Press freedom groups condemn two-day radio station ban in Burundi

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Wednesday, July 20, 2005

A map showing Burundi, just south of Rwanda.

One of Burundi's only independent radio stations, Radio Publique Africain, has been taken off air for two days. Last week the country's National Communications Council (CNC) ordered the radio station to stop broadcasting indefinitely, claiming that it had insulted them, and that coverage of recent elections had been biased.

RPA director Alexis Sinduhije said that the claims were unjust, and that the station had given every political party 20 minutes airtime a week during the elections.

But he reluctantly agreed to a two-day ban after mediation by a group of professional journalists and private broadcasters between RPA and the CNC.

Earlier this year, Radio Publique Africain was suspended for two days after being accused of breaking the country's press laws, including "offending public morals", by reporting on the rape of an eight-year-old girl and "deforming" the words of a politician. RPA observed the ban and was allowed to restart broadcasting afterwards.

The ban has been condemned by the international press freedom organisation the Committee to Protect Journalists, who have called on the CNC to lift it "immediately and unconditionally"

A group of Burundian journalists overseas, the "Collectif des Professionnels des Médias de la Diaspora Burundaise" has also spoken out, in an open letter to the CNC, accusing it of being "a body of repression which uses disproportionate sanctions".

Burundi's recent democratic elections were the first since the 1993 assassination of President Melchior Ndadaye plunged the country into a vicious, ethnically-charged civil war.

"Press freedom has been historically related to the emergence of democracy", the letter continues. "It is essential that the media, like other instruments of good governance, is protected".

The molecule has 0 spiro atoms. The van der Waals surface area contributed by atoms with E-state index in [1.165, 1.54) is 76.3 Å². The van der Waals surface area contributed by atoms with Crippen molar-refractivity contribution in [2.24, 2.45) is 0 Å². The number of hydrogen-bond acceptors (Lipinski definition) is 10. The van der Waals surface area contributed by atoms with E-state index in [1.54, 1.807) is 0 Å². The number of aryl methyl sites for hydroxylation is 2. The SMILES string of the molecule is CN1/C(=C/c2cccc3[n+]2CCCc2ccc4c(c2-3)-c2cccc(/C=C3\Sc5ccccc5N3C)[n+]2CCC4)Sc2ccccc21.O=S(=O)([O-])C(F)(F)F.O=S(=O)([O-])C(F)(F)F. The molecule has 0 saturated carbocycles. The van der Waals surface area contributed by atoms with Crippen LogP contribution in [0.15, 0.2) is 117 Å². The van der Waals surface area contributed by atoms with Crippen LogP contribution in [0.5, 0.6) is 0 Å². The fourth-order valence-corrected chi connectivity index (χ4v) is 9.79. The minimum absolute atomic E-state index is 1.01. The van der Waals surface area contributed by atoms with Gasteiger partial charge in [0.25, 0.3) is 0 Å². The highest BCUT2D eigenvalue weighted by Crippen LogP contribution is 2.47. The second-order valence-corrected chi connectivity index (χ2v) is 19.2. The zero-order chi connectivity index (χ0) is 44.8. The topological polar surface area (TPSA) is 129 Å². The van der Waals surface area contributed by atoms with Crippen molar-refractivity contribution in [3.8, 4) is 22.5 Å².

Radio Publique Africain was launched in early 2001, seeking to promote peace by hiring both Hutus and Tutsis, including ex-combatants, to work on the editorial team. The station's investigative reporting and grassroots approach to issues affecting ordinary Burundians quickly earned it the nickname "the People's Radio."

"We ask the political leaders to answer their concerns: Why are people kept in prison without trial? Why has their land been taken away? Exposing the truth in this way has brought Hutu and Tutsi communities together and made it harder for politicians to manipulate the public", said RPA director Alexis Sinduhije after receiving a press freedom award last year.

In October 2001 Sinduhije was arrested and beaten up after interviewing a South African peacekeeper against the wishes of the Burundian government. In February 2003 armed men broke into Sinduhije's house and murdered his security guard. In September of the same year Radio Publique Africain was taken off the air after broadcasting an interview with a rebel spokesperson. In a show of solidarity, other independent radio stations refused to broadcast any government news or statements until the ban on RPA was lifted.

Burundi's independent media has become increasingly vocal and vibrant in recent years. The development of the internet has seen the appearance of a number of independent Burundian news websites based overseas, outside the control of Burundi's government and the CNC. When the radio journalist Etienne Ndikuriyo was arrested without charge earlier this year, the Burundian online media helped mobilise international opinion, and he was released eight days later.

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